King Raedwald is thought to be the king buried in the Sutton Hoo longship in Suffolk.
His name (spelled Rædwald) means 'power in counsel'. Raedwald was King of the East Angles, and one of the most powerful figures of the Anglo-saxon period. The famous Sutton Hoo helmet that was discovered amongst other treasures at the burial site is now synonymous with Raedwald.
King Raedwald was a member of the Wuffinga dynasty. The family name came from his grandfather, Wuffa (which means 'wolf' in Old English). Few details remain about Raedwald's reign, as the 9th Century Viking invasions destroyed the East Anglian monasteries. However, historians have managed to gather enough evidence over the years to create a remarkably clear picture of the powerful and charismatic ruler.
Raedwald of the East Angles:
- ruled from circa: 593 A.D. to 624/625 A.D
- lost his son, Raegenhere, during the the Battle of the River Idle against Æthelfrith of Northumbria - Raedwald went on to win the battle and, with Æthelfrith dead, he installed Æthelfrith's exiled brother, Edwin (who was loyal to Raedwald), as the new king of Northumbria
- had a second son, Eorpwald, who went on to succeed him
- also had a stepson, Sigeberht, a son from his wife's first marriage. Raedwald eventually exiled Sigeberht to Gaul in order to protect the Wuffinga bloodline. However, after Raedwald and Eorpwald's deaths, Sigeberht returned from exiled and claimed the East Anglian throne for his own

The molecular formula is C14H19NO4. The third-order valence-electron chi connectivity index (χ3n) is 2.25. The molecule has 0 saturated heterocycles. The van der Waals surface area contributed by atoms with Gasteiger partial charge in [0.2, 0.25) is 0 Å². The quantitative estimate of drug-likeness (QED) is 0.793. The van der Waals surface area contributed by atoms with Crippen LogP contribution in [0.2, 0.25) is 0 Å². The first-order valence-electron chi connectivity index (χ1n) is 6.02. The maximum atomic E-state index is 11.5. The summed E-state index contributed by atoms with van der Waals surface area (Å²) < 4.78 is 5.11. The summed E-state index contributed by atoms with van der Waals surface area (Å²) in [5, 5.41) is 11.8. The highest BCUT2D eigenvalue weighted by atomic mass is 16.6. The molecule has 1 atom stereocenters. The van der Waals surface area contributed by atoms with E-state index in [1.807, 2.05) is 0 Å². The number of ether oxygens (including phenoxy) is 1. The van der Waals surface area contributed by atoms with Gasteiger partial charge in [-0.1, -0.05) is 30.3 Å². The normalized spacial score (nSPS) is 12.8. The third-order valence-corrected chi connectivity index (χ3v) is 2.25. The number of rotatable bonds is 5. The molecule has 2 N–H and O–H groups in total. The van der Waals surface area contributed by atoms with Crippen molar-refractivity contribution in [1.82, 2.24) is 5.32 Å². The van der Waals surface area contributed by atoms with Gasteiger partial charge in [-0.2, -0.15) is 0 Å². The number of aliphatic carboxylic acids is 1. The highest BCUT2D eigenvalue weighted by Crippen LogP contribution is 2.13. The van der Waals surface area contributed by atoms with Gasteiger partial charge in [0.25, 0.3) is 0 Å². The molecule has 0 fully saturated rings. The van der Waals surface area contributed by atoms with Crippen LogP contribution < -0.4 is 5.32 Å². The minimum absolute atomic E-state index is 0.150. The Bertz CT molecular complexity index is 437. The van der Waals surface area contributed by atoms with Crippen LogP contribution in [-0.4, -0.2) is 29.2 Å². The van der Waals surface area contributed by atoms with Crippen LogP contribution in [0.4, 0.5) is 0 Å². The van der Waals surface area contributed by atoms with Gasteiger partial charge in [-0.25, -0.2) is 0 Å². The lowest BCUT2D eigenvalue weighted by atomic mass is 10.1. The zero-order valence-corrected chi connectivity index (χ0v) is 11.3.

- was married to a pagan princess, possibly from Essex. Little is known about his wife, although historical accounts from Bede reveal that she was devoutly pagan, strong-willed and forthright
- was the first king to convert to Christianity - although he remained loyal to the pagan gods as well - probably due to his wife's influence
- is thought to have had his royal residence in Rendlesham - this was likely to have been a great timbered hall with a straw thatched roof.
During Raedwald's reign, Gipeswic (today, Ipswich) grew into an important important trade centre, due to its location on the upper reaches of the River Deben. Some historians believe that Raedwald's kingdom was the inspiration behind Beowulf, and that many of the characters and locations in the epic poem, including the famed 'Golden Hall' are actually from Raedwald's reign.
Raedwald was a warrior king, who would have died as he had lived. With this in mind, he was my inspiration for Dark Under the Cover of Night. I set this historical romance in 624-25, during the last year of Raedwald's life. The story, although fiction, culminates in Raedwald's burial on the banks of the River Deben.
Books about Raedwald:
Newton, Sam, Dr: The Origins of Beowulf and the pre-Viking Kingdom of East Anglia, 1993, ISBN 0 85991 472 0.
Bede, Ecclesiastical History of the English People. Translated by Leo Sherley-Price, Penguin, 1990, ISBN 0-14-044565-X.
Carver, M. Sutton Hoo: Burial Ground of Kings? British Museum Press, 1998, ISBN 0-7141-0591-0.
Laing L, Laing J. The Picts and the Scots. Sutton, 2001, ISBN 0-7509-2873-5.
|Inspiration: this cover image from Dr Sam Newton's book "The Reckoning of King Raedwald", inspired me to write a tale of vengeance, honour and love.|